Introduction Subjective cognitive decline (SCD) refers to individuals’ perceived decline in memory and/or other cognitive abilities relative to their previous level of performance, while objective neuropsychological deficits are not observed. SCD may represent a preclinical phase of Alzheimer’s disease. At this very early stage of decline, intervention could slow the rate of incipient decline to prolong and preserve cognitive and functional abilities. However, there is no effective treatment recommended for individuals with SCD. Acupuncture, as a non-pharmacological intervention, has been widely employed for patients with cognitive disorders.
Methods and analysis The proposed study is a randomised, assessor-blinded and placebo-controlled study that investigates the efficacy and mechanism of acupuncture in SCD. Sixty patients with SCD will be randomly allocated either into an acupuncture group or a sham acupuncture group. They will receive 24 sessions of real acupuncture treatment or identical treatment sessions using a placebo needle. Global cognitive changes based on a multidomain neuropsychological test battery will be evaluated to detect the clinical efficacy of acupuncture treatment at baseline and end of treatment. MRI scans will be used to explore acupuncture-related neuroplasticity changes. Correlation analyses will be performed to investigate the relationships between the changes in brain function and symptom improvement.
Ethics and dissemination The trial was approved by the research ethics committee. The results of the study will be published in a peer-reviewed academic journal and will also be disseminated electronically through conference presentations.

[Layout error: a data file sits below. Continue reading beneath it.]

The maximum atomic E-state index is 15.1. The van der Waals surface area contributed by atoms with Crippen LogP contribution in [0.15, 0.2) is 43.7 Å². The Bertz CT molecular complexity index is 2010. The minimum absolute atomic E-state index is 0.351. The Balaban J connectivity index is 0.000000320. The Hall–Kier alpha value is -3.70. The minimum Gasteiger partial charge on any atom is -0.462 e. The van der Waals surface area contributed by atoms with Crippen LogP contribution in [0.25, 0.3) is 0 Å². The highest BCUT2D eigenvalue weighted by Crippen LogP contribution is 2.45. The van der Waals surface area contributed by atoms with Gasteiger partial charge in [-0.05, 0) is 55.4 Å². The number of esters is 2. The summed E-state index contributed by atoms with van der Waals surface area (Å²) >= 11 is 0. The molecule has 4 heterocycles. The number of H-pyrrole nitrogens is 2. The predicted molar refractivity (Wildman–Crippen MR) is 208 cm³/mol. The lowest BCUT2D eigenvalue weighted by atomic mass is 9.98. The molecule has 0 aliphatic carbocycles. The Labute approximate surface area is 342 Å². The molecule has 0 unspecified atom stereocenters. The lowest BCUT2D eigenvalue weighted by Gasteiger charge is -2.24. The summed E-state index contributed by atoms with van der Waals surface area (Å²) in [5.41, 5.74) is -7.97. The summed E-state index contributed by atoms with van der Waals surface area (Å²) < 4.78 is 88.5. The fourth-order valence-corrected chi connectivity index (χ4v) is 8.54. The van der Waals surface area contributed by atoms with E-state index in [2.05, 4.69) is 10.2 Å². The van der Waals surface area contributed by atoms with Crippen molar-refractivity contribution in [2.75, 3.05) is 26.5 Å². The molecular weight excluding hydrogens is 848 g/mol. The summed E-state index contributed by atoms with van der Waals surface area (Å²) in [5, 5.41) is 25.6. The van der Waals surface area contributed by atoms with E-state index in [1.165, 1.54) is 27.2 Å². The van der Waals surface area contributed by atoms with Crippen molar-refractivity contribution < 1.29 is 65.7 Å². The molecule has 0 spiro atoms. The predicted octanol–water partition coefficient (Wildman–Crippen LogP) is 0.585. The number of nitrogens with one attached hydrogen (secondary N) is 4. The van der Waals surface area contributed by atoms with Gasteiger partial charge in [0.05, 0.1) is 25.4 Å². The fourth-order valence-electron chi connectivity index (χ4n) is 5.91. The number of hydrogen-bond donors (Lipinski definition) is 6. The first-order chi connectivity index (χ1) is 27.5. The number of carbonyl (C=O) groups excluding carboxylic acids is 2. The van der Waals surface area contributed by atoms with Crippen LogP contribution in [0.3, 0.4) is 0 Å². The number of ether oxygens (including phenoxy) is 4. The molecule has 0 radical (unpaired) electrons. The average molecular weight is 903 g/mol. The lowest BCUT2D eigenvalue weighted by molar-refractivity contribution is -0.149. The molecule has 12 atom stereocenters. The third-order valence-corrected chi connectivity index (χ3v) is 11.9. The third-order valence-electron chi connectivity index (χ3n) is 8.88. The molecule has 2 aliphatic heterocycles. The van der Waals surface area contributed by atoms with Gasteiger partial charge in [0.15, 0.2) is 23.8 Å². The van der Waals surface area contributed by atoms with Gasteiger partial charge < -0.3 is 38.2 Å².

Trial registration number NCT03444896.
- Subjective cognitive decline
- Sham acupuncture
- Magnetic Resonance Imaging
- Clinical trial
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Contributors CZL and JWH conceived and designed the experiments. PZ, ZYW, SQH, CQY, GXS, JQL and YNZ performed the experiments. XW, JW and JFT analysed the data. CQY, XW and CZL wrote the paper. All authors approved the final manuscript.
Funding This work was supported by the National Natural Science Foundation of China (Grant No 81674055) and supported by the Fundamental Research Funds for the Central Universities (2017-JYB-JS-018).
Disclaimer We declared the study was only supported by the governmental funding, and the study did not receive funding/assistance from a commercial organisation.
Competing interests None declared.
Patient consent for publication Not required.
Ethics approval Ethics Committee of the Beijing Hospital of Traditional Chinese Medicine Affiliated to Capital Medical University (Ref: 2017BL-061-02).
Provenance and peer review Not commissioned; externally peer reviewed.
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